The Isolation

In Sweden, it is said that people would go in isolation the moment flu like symptoms appear even before the Covid came. In India, people would continue to go to offices, schools, malls and other public places despite fever or cold. Hopefully with the Covid experience, this behavior will change.

As I mentioned above, I had gone into an isolation in my home in a separate room since the symptoms of sore throat started. It is recommended that the isolation room has attached bathroom to avoid going out.

During the isolation
  • Avoided any contact with other people.
  • No family member entered in my room.
  • If anything was needed, things were kept at the door, which were picked up, maintaining the distance.
  • Mask was used inside home by everyone for the greater part of the day unless the door of the room is closed.
  • Frequent cleaning of hands
  • Washed the used utensils with soap and kept outside the room. Picked up later.
Medication and fitness, which was mainly aimed at improving the immunity and recovery.
  • Continued with regular exercise and yoga in the morning
  • Lungs exercise as suggested by Dr Sandhya Ramanathan in this informative video - https://www.youtube.com/watch?v=2ZoBb-ngk5k
  • Frequent checking of O2 levels
  • Intake of multi-vitamins (esp Vitamin D, C and Zinc)
  • Salt water and Betadine gargles multiple times during the day, esp before sleeping (with hot water)
  • Jalniti (put a drop of Betadine in the water) twice a day
  • Ginger-honey syrup
  • Drinking hot/warm water
  • 5 day course of Amoxicillin (consult doctor)
The isolation can be quite tough mentally as the movements and communication with family is restricted. Keeping the positive attitude, doing meditation and engaging mind in work, reading or entertainment will help reduce the anxiety.

It is important to not stay up till late and have a good night's sleep.

There is a good video on home isolation - https://www.youtube.com/watch?v=udprEtDVmIY

RT-PCR Test Result

Thankfully the sore throat symptoms gradually started fading, and I didn't develop any other symptoms like fever, cold etc. There was a contact number of a doctor on the PDF received earlier. I contacted that lady doctor after 2 days, and through her, I came to know of my RT-PCR test result on September 18.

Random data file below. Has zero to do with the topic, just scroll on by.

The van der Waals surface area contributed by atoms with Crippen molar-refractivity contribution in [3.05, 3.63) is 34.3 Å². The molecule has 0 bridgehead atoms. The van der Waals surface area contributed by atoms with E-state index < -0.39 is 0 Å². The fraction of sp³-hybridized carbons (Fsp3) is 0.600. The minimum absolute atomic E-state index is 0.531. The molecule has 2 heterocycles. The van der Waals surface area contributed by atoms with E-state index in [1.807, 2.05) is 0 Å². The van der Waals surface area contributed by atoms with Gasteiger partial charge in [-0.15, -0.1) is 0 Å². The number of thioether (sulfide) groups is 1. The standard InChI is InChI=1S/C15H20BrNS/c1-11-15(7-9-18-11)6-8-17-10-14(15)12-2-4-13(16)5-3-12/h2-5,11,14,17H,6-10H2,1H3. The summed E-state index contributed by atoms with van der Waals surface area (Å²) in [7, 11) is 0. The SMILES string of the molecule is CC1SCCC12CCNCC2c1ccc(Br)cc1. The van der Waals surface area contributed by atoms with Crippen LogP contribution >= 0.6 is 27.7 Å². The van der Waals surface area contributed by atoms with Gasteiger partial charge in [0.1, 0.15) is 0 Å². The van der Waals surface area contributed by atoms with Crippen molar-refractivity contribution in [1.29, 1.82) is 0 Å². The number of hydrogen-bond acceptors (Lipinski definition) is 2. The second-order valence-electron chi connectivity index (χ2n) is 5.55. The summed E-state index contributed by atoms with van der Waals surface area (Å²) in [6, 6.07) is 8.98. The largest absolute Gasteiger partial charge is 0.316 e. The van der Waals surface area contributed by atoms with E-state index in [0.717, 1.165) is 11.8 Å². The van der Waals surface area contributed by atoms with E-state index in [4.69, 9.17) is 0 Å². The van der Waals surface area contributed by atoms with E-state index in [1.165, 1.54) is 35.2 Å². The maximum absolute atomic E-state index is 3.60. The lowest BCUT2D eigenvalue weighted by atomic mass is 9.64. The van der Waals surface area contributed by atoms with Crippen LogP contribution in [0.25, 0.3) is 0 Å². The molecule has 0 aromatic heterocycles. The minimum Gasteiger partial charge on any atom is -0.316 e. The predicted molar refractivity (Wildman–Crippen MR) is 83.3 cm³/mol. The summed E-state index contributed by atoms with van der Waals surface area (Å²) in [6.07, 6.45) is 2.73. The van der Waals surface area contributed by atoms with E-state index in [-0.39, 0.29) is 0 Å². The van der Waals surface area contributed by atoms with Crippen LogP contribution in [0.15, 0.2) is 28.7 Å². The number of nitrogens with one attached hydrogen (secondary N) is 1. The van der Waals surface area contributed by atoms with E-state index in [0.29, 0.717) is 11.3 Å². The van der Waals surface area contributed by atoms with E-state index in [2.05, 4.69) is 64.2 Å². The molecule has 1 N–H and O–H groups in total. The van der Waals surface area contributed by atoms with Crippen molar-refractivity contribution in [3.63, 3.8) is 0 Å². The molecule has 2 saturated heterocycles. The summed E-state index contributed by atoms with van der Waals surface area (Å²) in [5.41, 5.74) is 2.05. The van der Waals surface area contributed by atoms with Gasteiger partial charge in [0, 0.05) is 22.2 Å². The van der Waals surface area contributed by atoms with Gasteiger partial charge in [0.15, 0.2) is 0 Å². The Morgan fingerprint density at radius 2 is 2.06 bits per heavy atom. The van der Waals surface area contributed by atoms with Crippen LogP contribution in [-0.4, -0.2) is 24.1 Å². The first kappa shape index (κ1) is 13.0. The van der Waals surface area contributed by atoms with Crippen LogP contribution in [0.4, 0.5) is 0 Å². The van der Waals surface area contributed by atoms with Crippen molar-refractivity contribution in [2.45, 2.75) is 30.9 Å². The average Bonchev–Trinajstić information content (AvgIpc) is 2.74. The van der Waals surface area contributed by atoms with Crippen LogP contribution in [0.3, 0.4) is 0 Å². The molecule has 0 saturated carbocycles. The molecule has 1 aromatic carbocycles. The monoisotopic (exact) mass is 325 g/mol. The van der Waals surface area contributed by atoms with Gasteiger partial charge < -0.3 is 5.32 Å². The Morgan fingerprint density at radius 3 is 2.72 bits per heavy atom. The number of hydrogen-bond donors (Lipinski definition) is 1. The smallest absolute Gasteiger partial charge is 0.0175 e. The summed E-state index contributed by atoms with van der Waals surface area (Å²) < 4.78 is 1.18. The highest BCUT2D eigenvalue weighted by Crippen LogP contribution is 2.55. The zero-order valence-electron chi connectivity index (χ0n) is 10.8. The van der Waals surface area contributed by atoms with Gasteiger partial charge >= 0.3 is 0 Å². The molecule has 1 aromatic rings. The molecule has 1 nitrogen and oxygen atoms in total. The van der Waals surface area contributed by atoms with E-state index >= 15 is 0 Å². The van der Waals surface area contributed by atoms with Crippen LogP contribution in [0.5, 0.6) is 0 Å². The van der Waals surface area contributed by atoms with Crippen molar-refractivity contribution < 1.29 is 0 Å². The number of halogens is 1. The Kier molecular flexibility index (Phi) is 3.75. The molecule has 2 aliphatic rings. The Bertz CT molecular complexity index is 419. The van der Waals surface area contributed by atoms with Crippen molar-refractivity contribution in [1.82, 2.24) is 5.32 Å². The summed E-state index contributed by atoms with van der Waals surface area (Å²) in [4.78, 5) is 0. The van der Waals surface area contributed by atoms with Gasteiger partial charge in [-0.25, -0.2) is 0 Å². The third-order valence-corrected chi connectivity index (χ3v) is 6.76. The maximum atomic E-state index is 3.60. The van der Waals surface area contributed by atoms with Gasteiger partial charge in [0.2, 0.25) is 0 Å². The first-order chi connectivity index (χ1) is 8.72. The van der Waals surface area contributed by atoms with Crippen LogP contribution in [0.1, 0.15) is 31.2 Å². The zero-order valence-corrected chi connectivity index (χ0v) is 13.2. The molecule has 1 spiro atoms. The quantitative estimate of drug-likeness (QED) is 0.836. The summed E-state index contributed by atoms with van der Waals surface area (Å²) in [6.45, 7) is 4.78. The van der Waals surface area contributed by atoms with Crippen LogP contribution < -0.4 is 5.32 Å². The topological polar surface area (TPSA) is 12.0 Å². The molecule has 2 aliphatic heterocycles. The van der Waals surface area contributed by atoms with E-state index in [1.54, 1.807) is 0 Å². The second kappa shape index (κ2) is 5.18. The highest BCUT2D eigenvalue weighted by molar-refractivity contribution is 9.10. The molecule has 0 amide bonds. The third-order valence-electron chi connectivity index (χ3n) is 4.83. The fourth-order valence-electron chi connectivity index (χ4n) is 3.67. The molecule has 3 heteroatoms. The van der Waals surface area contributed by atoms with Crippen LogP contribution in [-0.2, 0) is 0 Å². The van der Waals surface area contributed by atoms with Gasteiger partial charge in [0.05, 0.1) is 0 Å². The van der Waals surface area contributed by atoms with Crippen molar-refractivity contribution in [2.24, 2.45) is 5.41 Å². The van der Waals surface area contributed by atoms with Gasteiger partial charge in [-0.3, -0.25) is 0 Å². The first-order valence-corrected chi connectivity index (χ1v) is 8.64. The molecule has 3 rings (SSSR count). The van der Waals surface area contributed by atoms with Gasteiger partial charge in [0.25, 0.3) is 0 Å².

I had tested Negative.

While this indeed was a good news and brought relief to the family, we decided to continue with the isolation for few more days till September 21 as a measure of precaution.

There is a very good graphics that highlights the days when the virus is transmissible. The first 10 days are crucial where isolation can help reduce the spread. 

Pune has become an epicenter of the Covid spread, and therefore it will be good to take extra precautions. An early detection will be quite helpful and in some cases may be life-saving.
  • Observe your body carefully, and get yourself checked by doctor in case of flu like symptoms.
  • Now it is possible to get the Covid test done even without prescription at Government hospitals in Pune.
  • Use mask and maintain distance while going out.
  • Use mask at home if you are not feeling well.
  • Iron, Vitamin C, Vitamin D deficiency are quite common. Boost immunity through diet and/or multivitamins.
While infection through surface is possible, it is highly unlikely. Most likely cause of infection will be through droplets. Therefore it is better to maintain distancing and use mask.

The mask is supposed to cover your nose and mouth all the time. If it is not, it is useless to wear one.

And no, masks are not suffocating. If you feel that way, find an open space to lower your mask.

Do not panic and do provide helping hand. The fight is against the virus, and not against the people having virus.

Tuesday, August 18, 2020

The 'Work From Home'​ Experience

Throughout my career as software developer over last 13+ years, my employers have actively encouraged the use of 'Work-From-Home' whenever required and I had used extensively. But the 2020 is different. I started WFH from March 17 hoping that this will go on for a month. But by April, it was pretty clear that WFH is not going away soon. Initial month was a bit hectic with working in multiple time zones on tight project deadline. The prolonged isolation has its effects on the productivity and health.